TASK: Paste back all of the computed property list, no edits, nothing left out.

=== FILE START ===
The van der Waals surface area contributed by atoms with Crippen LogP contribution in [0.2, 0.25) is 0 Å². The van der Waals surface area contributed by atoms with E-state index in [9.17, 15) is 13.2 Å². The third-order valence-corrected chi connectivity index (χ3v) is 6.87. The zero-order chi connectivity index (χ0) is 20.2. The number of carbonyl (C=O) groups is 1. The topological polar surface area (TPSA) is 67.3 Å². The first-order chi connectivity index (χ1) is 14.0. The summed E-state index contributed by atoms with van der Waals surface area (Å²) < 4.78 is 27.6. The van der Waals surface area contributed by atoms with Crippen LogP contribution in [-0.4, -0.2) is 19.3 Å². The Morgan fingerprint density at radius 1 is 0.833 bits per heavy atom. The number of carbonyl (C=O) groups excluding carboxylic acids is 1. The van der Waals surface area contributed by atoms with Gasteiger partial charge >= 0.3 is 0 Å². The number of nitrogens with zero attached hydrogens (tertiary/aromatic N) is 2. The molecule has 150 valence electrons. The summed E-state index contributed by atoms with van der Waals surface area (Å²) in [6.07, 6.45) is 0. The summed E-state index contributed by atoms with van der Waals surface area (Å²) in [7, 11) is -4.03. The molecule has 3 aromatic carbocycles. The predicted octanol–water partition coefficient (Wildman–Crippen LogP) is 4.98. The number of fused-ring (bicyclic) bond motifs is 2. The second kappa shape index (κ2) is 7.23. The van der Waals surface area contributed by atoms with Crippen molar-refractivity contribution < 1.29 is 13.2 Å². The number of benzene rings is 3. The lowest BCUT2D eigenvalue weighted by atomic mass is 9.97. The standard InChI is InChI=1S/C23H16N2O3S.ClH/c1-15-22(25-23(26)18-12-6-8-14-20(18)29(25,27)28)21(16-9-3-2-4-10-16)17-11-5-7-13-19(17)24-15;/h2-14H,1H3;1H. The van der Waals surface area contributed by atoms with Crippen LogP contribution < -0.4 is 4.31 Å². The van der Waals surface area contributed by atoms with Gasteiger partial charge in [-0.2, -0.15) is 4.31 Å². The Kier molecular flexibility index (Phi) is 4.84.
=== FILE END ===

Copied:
The van der Waals surface area contributed by atoms with Crippen LogP contribution in [0.2, 0.25) is 0 Å². The van der Waals surface area contributed by atoms with E-state index in [9.17, 15) is 13.2 Å². The third-order valence-corrected chi connectivity index (χ3v) is 6.87. The zero-order chi connectivity index (χ0) is 20.2. The number of carbonyl (C=O) groups is 1. The topological polar surface area (TPSA) is 67.3 Å². The first-order chi connectivity index (χ1) is 14.0. The summed E-state index contributed by atoms with van der Waals surface area (Å²) < 4.78 is 27.6. The van der Waals surface area contributed by atoms with Crippen LogP contribution in [-0.4, -0.2) is 19.3 Å². The Morgan fingerprint density at radius 1 is 0.833 bits per heavy atom. The number of carbonyl (C=O) groups excluding carboxylic acids is 1. The van der Waals surface area contributed by atoms with Gasteiger partial charge >= 0.3 is 0 Å². The number of nitrogens with zero attached hydrogens (tertiary/aromatic N) is 2. The molecule has 150 valence electrons. The summed E-state index contributed by atoms with van der Waals surface area (Å²) in [6.07, 6.45) is 0. The summed E-state index contributed by atoms with van der Waals surface area (Å²) in [7, 11) is -4.03. The molecule has 3 aromatic carbocycles. The predicted octanol–water partition coefficient (Wildman–Crippen LogP) is 4.98. The number of fused-ring (bicyclic) bond motifs is 2. The second kappa shape index (κ2) is 7.23. The van der Waals surface area contributed by atoms with Crippen molar-refractivity contribution < 1.29 is 13.2 Å². The number of benzene rings is 3. The lowest BCUT2D eigenvalue weighted by atomic mass is 9.97. The standard InChI is InChI=1S/C23H16N2O3S.ClH/c1-15-22(25-23(26)18-12-6-8-14-20(18)29(25,27)28)21(16-9-3-2-4-10-16)17-11-5-7-13-19(17)24-15;/h2-14H,1H3;1H. The van der Waals surface area contributed by atoms with Crippen LogP contribution < -0.4 is 4.31 Å². The van der Waals surface area contributed by atoms with Gasteiger partial charge in [-0.2, -0.15) is 4.31 Å². The Kier molecular flexibility index (Phi) is 4.84.